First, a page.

News Released: April 13, 2005

In today’s age of beauty and fashion, men and women are seeking ways to eliminate the ugly varicose veins they tend to get with age, weight and heredity. While vein removal might seem like an optional, cosmetic surgery, many people in their twenties and older frequently suffer from swollen and painful legs as a result of varicose veins. In advanced cases, patients can also experience leg ulceration, skin breakdown, superficial phlebitis and, in rare instances, bleeding.

“There are a multitude of causes that contribute to a patient’s inclination to get varicose veins,” said to Dr. Skip Freedman, medical director at AllMed Healthcare Management, a leading Independent Review Organization (IRO). “Typically, physicians prescribe basic solutions, such as compression stockings that squeeze the leg and may alleviate many of these symptoms. But, these solutions don’t work for all patients.”

According to Freedman, the stockings don’t make the twisted-looking and bulging veins go away, and, oftentimes, patients find them difficult to put on, hot to wear or not suitable for their lifestyle. If, after several weeks, patients are not getting varicose vein symptom relief from compression stockings, they are probably going to consider surgery. Why? With varicose veins, the damaged veins cannot pump blood back to the heart, causing the patient’s symptoms. Surgery either removes the varicose vein and its tributaries, or cauterizes the vein to prevent blood flowing through it. Yet, except in well-documented cases, most healthcare plans consider varicose vein surgery cosmetic.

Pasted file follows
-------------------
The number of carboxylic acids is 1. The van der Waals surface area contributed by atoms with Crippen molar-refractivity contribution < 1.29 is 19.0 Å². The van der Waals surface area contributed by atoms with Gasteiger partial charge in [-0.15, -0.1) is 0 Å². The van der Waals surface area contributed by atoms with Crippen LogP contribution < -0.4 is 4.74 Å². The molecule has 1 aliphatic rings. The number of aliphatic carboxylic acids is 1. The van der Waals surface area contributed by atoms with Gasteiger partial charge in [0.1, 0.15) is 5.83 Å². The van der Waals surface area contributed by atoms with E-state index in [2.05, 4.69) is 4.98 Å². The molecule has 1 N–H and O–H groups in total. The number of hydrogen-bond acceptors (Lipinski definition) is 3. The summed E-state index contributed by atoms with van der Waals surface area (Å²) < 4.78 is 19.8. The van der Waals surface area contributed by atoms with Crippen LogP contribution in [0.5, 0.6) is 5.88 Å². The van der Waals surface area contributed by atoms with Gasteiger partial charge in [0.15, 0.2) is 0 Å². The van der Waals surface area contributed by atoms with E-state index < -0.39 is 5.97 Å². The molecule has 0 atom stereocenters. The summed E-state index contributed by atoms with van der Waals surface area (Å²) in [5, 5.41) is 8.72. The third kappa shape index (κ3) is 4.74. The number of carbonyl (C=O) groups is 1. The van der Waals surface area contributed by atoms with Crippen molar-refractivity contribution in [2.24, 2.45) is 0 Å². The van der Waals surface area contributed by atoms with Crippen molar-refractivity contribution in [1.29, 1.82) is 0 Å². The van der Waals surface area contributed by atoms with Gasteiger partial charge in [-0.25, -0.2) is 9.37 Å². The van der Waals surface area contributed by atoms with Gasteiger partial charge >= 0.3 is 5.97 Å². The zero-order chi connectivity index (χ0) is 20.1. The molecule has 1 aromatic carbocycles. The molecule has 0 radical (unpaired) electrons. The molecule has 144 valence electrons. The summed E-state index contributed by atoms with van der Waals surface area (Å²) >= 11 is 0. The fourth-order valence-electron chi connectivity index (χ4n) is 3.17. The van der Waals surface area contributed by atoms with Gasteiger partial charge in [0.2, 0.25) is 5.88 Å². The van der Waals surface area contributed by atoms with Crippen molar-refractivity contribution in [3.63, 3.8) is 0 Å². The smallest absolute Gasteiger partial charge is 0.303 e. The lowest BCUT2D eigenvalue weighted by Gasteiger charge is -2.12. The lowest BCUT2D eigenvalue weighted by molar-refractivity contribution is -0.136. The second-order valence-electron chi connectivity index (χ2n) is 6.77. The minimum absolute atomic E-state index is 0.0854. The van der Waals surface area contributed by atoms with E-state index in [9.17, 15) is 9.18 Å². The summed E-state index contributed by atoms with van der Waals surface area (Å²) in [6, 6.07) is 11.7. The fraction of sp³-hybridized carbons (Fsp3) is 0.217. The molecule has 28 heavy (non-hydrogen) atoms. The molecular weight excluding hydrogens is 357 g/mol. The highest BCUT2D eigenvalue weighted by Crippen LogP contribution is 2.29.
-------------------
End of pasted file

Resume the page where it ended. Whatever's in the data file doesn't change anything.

In order for varicose vein surgery to be covered:

  • A patient’s physician needs to conduct a physical exam, as well as document the patient’s history
  • The patient must follow the conservative treatment plan and wear the compression stockings for several weeks
  • The physician must track all of the patient’s general health, medical history, symptoms and tried treatments to help prove the need for surgery.

Dr. Freedman added that if the patient rejects the conservative vein treatment or if further proof is needed, a physician could conduct an ultrasound to measure the speed of blood flow through the veins and observe the patient’s vein structure and determine the reflux (backflow) of blood. This test can also determine if there are other conditions with the leg and provide the insurance carrier the medical evidence need to cover the varicose vein surgery. Another advantage of this approach, said Freedman, is that it eliminates those patients with spider veins looking for payers to cover a procedure that’s purely non-medical and cosmetic.

More information about the medical necessity review services offered by Independent Review Organizations (IROs) can be found on AllMed’s web site at